Content curation: 5 ways to filter social media’s information overload

This hot trend can help you find, organize and share the most relevant information on the Web.


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Curation has always been an underrated form of creation. The Getty Center in Los Angeles is one of the most frequently visited museums in America, yet it started out as a private collection for one man with a passion for art.

Aside from a few well-known examples like this, however, few people outside the art world had used the term curation—until recently.

Content curation is a hot trend in social media, thanks in no small part to the efforts of several thought leaders. Joe Pulizzi and Steve Rosenbaum actively promote it, and a Psychology Today blog declared it the “new black.”

What is content curation?

In 2009 I published a blog post called the “Manifesto for the Content Curator,” which predicted that this role would be one of the fastest growing and most important jobs of the future. I also shared this definition:

“Content curation” is a term that describes the act of finding, grouping, organizing or sharing the best and most relevant content on a specific issue.

It is such a powerful idea, because curation does not focus on adding content to the information overload of social media, focusing instead on helping us make sense of this information by bringing together what is most important.

The 5 models of content curation

Over time, the idea of content curation has felt more and more like a catch phrase, encompassing many smaller activities that are adding structure and insight to the cacophony of information being published online. What if we could define content curation as not just a macro activity and look at how it might be applied in very specific situations?

Here are five potential models for content curation:

1. Aggregation

There is a flood of information online, and Google can give you only a guess at the most relevant. Aggregation curates the most relevant information about a particular topic into a single location.

The most common form of content creation is catalog style blog posts that list, such as “27 Great Resources for Small Business.” Volume is not typically an issue when it comes to aggregation, so in this case you still may have hundreds of pieces of source material, but because it is in a single location it has a high value for people interested in a particular topic.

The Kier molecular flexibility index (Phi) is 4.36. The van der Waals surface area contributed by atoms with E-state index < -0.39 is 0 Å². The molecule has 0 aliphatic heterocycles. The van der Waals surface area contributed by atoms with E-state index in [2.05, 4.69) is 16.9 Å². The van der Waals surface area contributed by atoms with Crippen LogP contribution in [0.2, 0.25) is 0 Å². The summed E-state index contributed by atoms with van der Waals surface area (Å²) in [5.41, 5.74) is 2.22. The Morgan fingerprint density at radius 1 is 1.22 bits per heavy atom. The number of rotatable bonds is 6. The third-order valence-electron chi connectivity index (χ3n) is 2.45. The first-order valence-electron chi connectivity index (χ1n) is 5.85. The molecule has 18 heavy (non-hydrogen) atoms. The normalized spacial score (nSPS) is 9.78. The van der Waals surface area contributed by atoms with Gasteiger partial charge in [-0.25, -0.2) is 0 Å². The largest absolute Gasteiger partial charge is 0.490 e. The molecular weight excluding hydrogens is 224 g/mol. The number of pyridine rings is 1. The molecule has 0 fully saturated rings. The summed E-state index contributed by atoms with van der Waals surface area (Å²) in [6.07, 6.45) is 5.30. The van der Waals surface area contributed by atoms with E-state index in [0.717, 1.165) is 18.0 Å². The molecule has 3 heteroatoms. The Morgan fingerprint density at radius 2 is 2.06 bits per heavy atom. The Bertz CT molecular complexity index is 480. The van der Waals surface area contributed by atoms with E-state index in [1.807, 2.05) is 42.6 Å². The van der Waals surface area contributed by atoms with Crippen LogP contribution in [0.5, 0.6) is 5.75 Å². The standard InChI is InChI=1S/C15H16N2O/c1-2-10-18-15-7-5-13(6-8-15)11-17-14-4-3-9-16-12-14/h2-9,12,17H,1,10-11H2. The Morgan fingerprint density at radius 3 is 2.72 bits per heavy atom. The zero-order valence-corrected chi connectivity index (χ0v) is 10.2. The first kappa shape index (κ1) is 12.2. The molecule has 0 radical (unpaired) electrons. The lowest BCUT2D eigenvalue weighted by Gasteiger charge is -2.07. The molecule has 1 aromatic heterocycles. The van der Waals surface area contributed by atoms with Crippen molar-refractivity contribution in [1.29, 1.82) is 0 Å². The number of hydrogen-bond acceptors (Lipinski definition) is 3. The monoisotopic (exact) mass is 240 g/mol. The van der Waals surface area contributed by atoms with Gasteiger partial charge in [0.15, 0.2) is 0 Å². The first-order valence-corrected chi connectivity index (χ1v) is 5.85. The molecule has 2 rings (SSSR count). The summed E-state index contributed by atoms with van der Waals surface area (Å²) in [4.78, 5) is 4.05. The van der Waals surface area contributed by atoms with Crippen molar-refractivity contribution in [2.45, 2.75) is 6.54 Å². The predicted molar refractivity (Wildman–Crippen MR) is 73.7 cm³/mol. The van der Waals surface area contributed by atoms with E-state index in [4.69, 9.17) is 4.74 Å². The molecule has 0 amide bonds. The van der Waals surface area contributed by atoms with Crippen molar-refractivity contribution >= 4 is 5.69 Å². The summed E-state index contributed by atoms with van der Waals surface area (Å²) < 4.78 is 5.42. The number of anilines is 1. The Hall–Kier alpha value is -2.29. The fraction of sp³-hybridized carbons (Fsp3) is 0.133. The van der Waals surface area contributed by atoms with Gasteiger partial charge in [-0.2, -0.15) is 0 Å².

2. Distillation

Adding a layer of simplicity is one of the most valuable activities that someone can undertake. Distillation curates information into a simplistic format where only the most important or relevant ideas are shared.

There may be quite a bit of content that is lost for the sake of simplicity, but the value is that anyone digesting this content no longer has to contend with a high volume of content and can instead consume more focused information.

3. Elevation

The smaller ideas that are often shared online in 140-character bursts or pithy mobile phone images may point to a larger societal trend or shift. Elevation identifies a larger trend or insight from smaller, daily musings posted online.

Encompassing much of what many trend-focused websites do, this can be one of the hardest forms of content curation because it requires more expertise and analytical ability. The benefit is that it can also be the most powerful tool in terms of sharing new ideas.

4. Mashup

A term often used to describe taking two or more pieces of music and fusing them together, mashups have a wider implication in relation to information.

Mashups are unique, curated justapositions in which merging existing content creates a unique amalgamation.

Taking multiple points of view on a particular issue and sharing them in a single location is one example of this approach, and this describes the sort of activity that takes place every day on Wikipedia. More broadly, mashups offer a way of creating something new while still using content curation as a basis, because you are building on existing content.

5. Chronology

One of the most interesting ways of looking at the evolution of information, and how concepts and our understanding of them has changed.

Chronology is curation that brings together historical information to show an evolving understanding of a particular topic.

Most useful when it comes to topics where understanding has shifted over time, this can be a powerful way of retelling history through informational artifacts that exist over time to prove how experiences and understandings have changed.

Content curation is an emerging space, and one where more and more thought leaders will continue to share their voices.

Rohit Bhargava is the award-winning author of Personality Not Included, a founding member of the Ogilvy 360 Digital Influence team, and Adjunct Professor of Global Marketing at Georgetown University. He also blogs at Influential Marketing Blog, where this article originally ran.

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